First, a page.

• In meeting our responsibilities to refugees and asylum seekers, our record has been at times in the past a very proud one, but in recent years little short of shameful (though hopefully our response to Ukrainian refugees will balance the ledger a little)

  • As to helping meet the three great existential risks to life on this planet as we know it, our international performance has been underwhelming or worse:

    • A bare pass in the case of pandemics - reasonably responsible in our international response (the Chinese enquiry-call brainfade notwithstanding) but doing much less than we could and should have done in PNG in particular, and in financially supporting the international COVAX program
    • But a dismal fail on climate change, where our response has been grudging, minimalist, and done nothing to redeem our now well-established international reputation as a climate laggard.
    • On nuclear weapons, we have played a useful role in the past, and can again, in advancing both risk reduction and the ultimate goal of elimination, but in recent years our contribution has been more of an encumbrance than an encouragement.

The Politics of Decency. What is intriguing is that, on all the available evidence – as I describe in the last section of the essay, on ‘The Politics of Decency’ -- the problem lies not with the negative attitudes of our people, but our too often too cynical governments. Australian polling conducted by the Lowy Institute over the last fifteen years shows clear, and often overwhelming, public support for just about all my benchmark tests of good international citizenship. Aid at first sight seems the big exception, but on closer examination, it is anything but. People think we are spending much more than we actually do, and are willing to spend more than we actually are.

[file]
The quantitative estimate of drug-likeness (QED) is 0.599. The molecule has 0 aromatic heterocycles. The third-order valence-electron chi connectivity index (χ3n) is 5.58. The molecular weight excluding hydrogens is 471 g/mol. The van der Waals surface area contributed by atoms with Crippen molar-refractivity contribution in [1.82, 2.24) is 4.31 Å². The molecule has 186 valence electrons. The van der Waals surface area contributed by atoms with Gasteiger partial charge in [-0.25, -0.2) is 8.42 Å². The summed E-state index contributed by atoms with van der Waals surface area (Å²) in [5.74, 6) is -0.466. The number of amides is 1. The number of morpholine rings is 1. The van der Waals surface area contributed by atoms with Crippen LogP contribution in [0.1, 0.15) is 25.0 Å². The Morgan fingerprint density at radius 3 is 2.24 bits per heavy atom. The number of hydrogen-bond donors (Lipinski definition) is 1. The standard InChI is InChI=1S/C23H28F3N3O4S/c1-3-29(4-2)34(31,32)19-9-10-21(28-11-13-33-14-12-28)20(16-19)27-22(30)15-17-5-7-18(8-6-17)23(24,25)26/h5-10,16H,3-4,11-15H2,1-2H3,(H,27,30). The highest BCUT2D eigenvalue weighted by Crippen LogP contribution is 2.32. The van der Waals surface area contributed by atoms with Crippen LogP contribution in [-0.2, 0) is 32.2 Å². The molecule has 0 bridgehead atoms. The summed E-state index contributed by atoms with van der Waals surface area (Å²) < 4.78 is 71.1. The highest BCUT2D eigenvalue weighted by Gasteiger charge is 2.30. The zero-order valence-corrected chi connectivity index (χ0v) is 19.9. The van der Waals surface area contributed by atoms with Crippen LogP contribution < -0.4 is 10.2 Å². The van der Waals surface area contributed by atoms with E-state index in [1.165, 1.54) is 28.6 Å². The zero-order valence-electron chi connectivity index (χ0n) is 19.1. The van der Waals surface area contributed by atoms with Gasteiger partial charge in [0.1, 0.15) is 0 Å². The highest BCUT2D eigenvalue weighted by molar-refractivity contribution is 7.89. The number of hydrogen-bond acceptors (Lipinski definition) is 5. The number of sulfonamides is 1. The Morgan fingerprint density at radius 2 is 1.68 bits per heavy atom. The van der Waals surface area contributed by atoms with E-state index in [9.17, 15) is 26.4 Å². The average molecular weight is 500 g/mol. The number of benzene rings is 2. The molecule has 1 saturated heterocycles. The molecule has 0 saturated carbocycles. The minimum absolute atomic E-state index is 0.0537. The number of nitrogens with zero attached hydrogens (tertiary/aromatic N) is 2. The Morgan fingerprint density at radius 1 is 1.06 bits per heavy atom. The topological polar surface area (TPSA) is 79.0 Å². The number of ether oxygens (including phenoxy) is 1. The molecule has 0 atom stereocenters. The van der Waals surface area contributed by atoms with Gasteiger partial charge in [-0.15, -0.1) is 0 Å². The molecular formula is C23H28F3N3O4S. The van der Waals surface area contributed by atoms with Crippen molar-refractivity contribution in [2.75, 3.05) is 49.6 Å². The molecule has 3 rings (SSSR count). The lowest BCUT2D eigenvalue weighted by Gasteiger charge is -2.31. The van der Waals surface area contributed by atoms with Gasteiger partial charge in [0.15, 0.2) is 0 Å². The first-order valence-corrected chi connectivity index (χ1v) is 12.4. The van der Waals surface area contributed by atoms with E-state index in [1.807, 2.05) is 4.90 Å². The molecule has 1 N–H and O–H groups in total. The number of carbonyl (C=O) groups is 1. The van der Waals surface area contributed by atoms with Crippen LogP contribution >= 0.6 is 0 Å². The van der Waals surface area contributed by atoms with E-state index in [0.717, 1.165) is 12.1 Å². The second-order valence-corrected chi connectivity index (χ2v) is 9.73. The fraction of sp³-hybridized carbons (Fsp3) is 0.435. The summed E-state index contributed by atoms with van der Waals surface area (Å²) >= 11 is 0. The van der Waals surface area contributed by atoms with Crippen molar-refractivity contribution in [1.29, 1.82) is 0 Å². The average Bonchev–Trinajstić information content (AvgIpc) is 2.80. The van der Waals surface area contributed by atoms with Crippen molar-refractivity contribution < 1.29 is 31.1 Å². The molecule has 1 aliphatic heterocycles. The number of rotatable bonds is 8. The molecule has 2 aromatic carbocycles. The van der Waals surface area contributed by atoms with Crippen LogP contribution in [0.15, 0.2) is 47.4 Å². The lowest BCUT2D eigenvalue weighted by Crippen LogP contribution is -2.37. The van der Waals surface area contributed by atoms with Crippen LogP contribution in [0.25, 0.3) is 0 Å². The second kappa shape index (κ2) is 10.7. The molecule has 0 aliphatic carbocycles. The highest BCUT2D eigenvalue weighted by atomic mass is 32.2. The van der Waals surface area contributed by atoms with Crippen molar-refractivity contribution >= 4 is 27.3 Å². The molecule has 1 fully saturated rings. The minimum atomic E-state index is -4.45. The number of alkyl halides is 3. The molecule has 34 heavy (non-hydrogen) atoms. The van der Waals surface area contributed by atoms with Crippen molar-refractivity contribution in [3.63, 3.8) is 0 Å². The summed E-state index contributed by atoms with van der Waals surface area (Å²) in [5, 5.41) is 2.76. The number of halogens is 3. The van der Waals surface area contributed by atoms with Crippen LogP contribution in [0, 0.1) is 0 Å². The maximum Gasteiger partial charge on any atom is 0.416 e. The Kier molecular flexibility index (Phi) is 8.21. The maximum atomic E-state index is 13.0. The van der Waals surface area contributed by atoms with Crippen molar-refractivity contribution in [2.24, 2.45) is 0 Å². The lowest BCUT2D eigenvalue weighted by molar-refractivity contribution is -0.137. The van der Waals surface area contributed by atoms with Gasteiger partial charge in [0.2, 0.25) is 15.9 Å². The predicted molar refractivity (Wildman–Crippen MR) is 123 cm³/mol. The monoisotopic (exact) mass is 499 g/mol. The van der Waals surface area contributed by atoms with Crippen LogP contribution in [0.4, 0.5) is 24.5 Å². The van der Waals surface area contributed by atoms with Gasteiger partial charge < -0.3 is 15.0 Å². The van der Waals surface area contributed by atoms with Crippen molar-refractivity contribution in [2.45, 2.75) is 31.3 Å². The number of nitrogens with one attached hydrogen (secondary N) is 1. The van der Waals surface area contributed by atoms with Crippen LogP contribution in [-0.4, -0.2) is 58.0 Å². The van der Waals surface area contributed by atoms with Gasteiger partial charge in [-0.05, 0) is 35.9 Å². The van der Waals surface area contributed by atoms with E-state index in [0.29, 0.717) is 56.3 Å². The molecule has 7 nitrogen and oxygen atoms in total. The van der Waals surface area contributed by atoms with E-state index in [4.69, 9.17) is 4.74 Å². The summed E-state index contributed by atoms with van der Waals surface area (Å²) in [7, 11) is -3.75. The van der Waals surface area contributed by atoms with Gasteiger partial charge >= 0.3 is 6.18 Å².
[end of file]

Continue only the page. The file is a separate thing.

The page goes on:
When governments have taken strongly principled good international citizenship positions, they have had no obvious difficulty in taking the community with them. The nervousness so many of them have shown has not had any obvious political justification. Maybe these issues are not sufficiently central and salient to win elections, but there is no evidence of which I am aware that they lose them.

A country with Australia’s general record and reputation as an energetic, creative middle power which has many times in the past played a world-leading role in international diplomacy, should be setting its sights higher. The bottom line is that we have just one planet, we are a global community, and our political leaders should give more weight than too many of them have done to what Abraham Lincoln famously called ‘the better angels of our nature’.

As I say in the essay, those in high office might rather prefer Berthold Brecht’s solution to what they perceive as a not very sympathetic electorate – ‘Dissolve the people and elect another’.

But the right course for the rest of us is to persuade our political leaders, on both moral and national interest grounds, to change their ways – and vote them out if they don’t.